Jack Kerouac is Dead to Me by Gae Polisner is scheduled to be released on April 7, 2020 from Wednesday Books, an imprint of St. Martin’s Press with ISBN 9781250312235. This review corresponds to an advanced electronic galley that was supplied by the publisher in exchange for this review. All thoughts are entirely my own and I have not received any compensation for this review.

Book Review│The Companion by Kim Taylor Blakemore

the companionIn the same vein as Margaret Atwood’s Alias Grace, we meet a young woman, accused of a horrible crime, but even when she begins to tell us her story, we can only help but wonder just how innocent and truthful she really is. Kim Taylor Blakemore delivers with The Companion. Set in 1855 New Hampshire, The Companion, follows Lucy Blunt as she is set to hang for a double murder. However, as readers, we are kept in the dark as to who she is actually accused of killing and the events the led up to the murders.

Instead, we spend the novel feeling tense and isolated as the story of Lucy Blunt unfolds. She is a sheltered servant who is spending a winter at a remote estate– the Burton mansion– which is almost as cold and isolating as the winter. Lucy arrives at the estate with a fake letter of reference in pursuit of employment. She is taken in by the Burtons and quickly develops a close bond with Eugenie Burton, the lady of the house who is also blind and hyper-aware of her surroundings. This happens in part because her companion, Rebecca, a rather insufferable woman, falls ill early on. When she recovers, there is a clear jealousy between the two women over the affection of Eugenie. This is further fueled by the ideas of class and placement in society– Lucy is just the kitchen help, who is she to be favored by the lady of the house?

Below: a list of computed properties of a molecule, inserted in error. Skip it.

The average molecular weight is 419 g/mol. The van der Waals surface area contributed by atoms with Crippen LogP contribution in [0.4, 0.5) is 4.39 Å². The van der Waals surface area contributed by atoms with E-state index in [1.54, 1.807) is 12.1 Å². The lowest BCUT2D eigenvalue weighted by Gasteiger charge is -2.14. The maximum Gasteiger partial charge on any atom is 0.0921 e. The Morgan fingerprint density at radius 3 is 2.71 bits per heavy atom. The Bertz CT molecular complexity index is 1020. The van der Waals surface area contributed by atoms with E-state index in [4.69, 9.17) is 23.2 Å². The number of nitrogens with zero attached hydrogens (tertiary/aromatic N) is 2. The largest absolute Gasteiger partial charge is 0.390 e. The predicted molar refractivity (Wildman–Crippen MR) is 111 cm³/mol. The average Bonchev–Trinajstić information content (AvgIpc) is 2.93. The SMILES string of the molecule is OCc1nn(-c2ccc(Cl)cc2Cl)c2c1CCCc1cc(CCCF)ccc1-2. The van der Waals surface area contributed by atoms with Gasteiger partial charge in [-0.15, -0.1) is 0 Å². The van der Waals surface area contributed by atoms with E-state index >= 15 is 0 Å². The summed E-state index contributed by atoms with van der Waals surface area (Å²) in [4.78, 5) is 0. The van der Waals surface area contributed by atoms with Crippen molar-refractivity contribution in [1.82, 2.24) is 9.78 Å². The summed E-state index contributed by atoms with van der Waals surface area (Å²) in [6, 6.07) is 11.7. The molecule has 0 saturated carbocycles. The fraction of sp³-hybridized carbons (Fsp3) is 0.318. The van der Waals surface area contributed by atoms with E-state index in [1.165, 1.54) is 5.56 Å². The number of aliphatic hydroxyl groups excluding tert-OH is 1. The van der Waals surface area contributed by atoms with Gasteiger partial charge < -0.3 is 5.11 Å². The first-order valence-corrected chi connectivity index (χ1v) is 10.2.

The tension is further fueled by the nuances of a lesbian relationship that begins to unfold in the house. The sex scenes are there and they are not graphic or out of the blue. They align with the overall gothic feel of the book and lend to the tension and bleak excitement of the story. Overall, a solid read that will keep you guessing and immersed in the world of 1855 New Hampshire and the gray winter that surrounds and lends to the emotions of much of the novel.

Book Information

The Companion by Kim Taylor Blakemore was released on January 14, 2020 from Lake Union Publishing with ISBN 9781542006392. This review corresponds to an advanced electronic galley that was supplied by the publisher in exchange for this review.

Book Review│The Dead Girls Club by Damien Angelica Walters

cover165462-medium I recently got really into Marianne on Netflix. I binged the entire series in a weekend and was superbly creeped out the entire time. I loved the idea of a centuries old demonic witch having controlled a young writer into telling the world of her stories so that she could use the magic of influence to continue to kill and mame through brutal accidents each time the woman wrote a book. It was really well done and if you have a weekend where you just want to binge something creepy, I highly recommend it.